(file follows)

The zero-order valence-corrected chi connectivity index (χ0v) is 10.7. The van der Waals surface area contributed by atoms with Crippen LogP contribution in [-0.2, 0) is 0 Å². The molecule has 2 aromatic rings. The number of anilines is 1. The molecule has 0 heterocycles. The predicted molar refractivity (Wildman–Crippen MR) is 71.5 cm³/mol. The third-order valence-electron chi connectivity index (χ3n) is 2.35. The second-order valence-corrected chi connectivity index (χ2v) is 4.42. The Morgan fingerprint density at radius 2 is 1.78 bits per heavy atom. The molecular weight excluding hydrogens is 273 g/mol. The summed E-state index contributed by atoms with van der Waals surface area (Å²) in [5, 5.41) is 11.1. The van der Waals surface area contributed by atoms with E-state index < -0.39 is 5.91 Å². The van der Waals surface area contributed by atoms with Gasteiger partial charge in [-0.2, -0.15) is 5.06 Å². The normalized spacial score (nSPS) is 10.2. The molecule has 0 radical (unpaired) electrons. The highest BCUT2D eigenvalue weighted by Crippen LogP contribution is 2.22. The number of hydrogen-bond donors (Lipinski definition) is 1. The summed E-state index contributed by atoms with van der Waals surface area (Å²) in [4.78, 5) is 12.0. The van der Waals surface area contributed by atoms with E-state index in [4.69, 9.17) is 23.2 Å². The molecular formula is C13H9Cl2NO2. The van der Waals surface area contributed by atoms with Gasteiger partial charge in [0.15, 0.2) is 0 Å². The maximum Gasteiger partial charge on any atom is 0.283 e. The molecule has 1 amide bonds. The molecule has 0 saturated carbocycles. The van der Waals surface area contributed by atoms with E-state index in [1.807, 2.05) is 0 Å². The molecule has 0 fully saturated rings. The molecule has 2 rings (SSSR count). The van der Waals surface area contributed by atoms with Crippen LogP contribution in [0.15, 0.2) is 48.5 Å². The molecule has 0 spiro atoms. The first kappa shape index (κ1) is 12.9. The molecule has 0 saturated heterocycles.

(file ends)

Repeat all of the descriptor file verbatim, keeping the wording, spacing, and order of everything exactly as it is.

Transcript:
The zero-order valence-corrected chi connectivity index (χ0v) is 10.7. The van der Waals surface area contributed by atoms with Crippen LogP contribution in [-0.2, 0) is 0 Å². The molecule has 2 aromatic rings. The number of anilines is 1. The molecule has 0 heterocycles. The predicted molar refractivity (Wildman–Crippen MR) is 71.5 cm³/mol. The third-order valence-electron chi connectivity index (χ3n) is 2.35. The second-order valence-corrected chi connectivity index (χ2v) is 4.42. The Morgan fingerprint density at radius 2 is 1.78 bits per heavy atom. The molecular weight excluding hydrogens is 273 g/mol. The summed E-state index contributed by atoms with van der Waals surface area (Å²) in [5, 5.41) is 11.1. The van der Waals surface area contributed by atoms with E-state index < -0.39 is 5.91 Å². The van der Waals surface area contributed by atoms with Gasteiger partial charge in [-0.2, -0.15) is 5.06 Å². The normalized spacial score (nSPS) is 10.2. The molecule has 0 radical (unpaired) electrons. The highest BCUT2D eigenvalue weighted by Crippen LogP contribution is 2.22. The number of hydrogen-bond donors (Lipinski definition) is 1. The summed E-state index contributed by atoms with van der Waals surface area (Å²) in [4.78, 5) is 12.0. The van der Waals surface area contributed by atoms with E-state index in [4.69, 9.17) is 23.2 Å². The molecular formula is C13H9Cl2NO2. The van der Waals surface area contributed by atoms with Gasteiger partial charge in [0.15, 0.2) is 0 Å². The maximum Gasteiger partial charge on any atom is 0.283 e. The molecule has 1 amide bonds. The molecule has 0 saturated carbocycles. The van der Waals surface area contributed by atoms with E-state index in [1.807, 2.05) is 0 Å². The molecule has 0 fully saturated rings. The molecule has 2 rings (SSSR count). The van der Waals surface area contributed by atoms with Crippen LogP contribution in [0.15, 0.2) is 48.5 Å². The molecule has 0 spiro atoms. The first kappa shape index (κ1) is 12.9. The molecule has 0 saturated heterocycles.